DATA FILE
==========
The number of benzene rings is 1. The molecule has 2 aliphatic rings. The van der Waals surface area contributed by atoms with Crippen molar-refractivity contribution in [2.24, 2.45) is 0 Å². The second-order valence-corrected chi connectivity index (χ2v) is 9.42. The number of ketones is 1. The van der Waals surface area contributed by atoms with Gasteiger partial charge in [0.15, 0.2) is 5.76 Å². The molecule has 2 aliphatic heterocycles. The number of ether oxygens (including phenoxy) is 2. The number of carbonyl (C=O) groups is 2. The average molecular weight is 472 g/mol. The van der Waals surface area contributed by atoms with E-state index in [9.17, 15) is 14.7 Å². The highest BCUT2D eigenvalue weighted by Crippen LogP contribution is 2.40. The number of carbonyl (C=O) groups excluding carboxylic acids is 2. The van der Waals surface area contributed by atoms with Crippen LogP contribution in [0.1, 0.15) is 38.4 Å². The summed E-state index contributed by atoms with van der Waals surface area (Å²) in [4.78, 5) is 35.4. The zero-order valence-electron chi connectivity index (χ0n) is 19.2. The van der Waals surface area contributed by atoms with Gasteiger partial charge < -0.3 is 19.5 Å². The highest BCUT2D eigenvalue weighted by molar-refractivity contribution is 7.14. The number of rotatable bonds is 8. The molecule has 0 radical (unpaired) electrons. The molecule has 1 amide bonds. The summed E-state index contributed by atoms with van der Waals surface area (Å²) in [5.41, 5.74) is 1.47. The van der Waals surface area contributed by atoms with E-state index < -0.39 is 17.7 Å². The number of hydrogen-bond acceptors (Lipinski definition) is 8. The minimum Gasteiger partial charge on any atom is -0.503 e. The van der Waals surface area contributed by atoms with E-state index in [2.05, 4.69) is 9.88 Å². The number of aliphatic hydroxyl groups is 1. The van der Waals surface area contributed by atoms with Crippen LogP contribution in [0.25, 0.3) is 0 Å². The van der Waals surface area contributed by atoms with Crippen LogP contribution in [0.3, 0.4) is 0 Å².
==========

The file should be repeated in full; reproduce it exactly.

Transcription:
The number of benzene rings is 1. The molecule has 2 aliphatic rings. The van der Waals surface area contributed by atoms with Crippen molar-refractivity contribution in [2.24, 2.45) is 0 Å². The second-order valence-corrected chi connectivity index (χ2v) is 9.42. The number of ketones is 1. The van der Waals surface area contributed by atoms with Gasteiger partial charge in [0.15, 0.2) is 5.76 Å². The molecule has 2 aliphatic heterocycles. The number of ether oxygens (including phenoxy) is 2. The number of carbonyl (C=O) groups is 2. The average molecular weight is 472 g/mol. The van der Waals surface area contributed by atoms with E-state index in [9.17, 15) is 14.7 Å². The highest BCUT2D eigenvalue weighted by Crippen LogP contribution is 2.40. The number of carbonyl (C=O) groups excluding carboxylic acids is 2. The van der Waals surface area contributed by atoms with Crippen LogP contribution in [0.1, 0.15) is 38.4 Å². The summed E-state index contributed by atoms with van der Waals surface area (Å²) in [4.78, 5) is 35.4. The zero-order valence-electron chi connectivity index (χ0n) is 19.2. The van der Waals surface area contributed by atoms with Gasteiger partial charge < -0.3 is 19.5 Å². The highest BCUT2D eigenvalue weighted by molar-refractivity contribution is 7.14. The number of rotatable bonds is 8. The molecule has 0 radical (unpaired) electrons. The molecule has 1 amide bonds. The summed E-state index contributed by atoms with van der Waals surface area (Å²) in [5.41, 5.74) is 1.47. The van der Waals surface area contributed by atoms with E-state index < -0.39 is 17.7 Å². The number of hydrogen-bond acceptors (Lipinski definition) is 8. The minimum Gasteiger partial charge on any atom is -0.503 e. The van der Waals surface area contributed by atoms with E-state index in [2.05, 4.69) is 9.88 Å². The number of aliphatic hydroxyl groups is 1. The van der Waals surface area contributed by atoms with Crippen LogP contribution in [0.25, 0.3) is 0 Å². The van der Waals surface area contributed by atoms with Crippen LogP contribution in [0.3, 0.4) is 0 Å².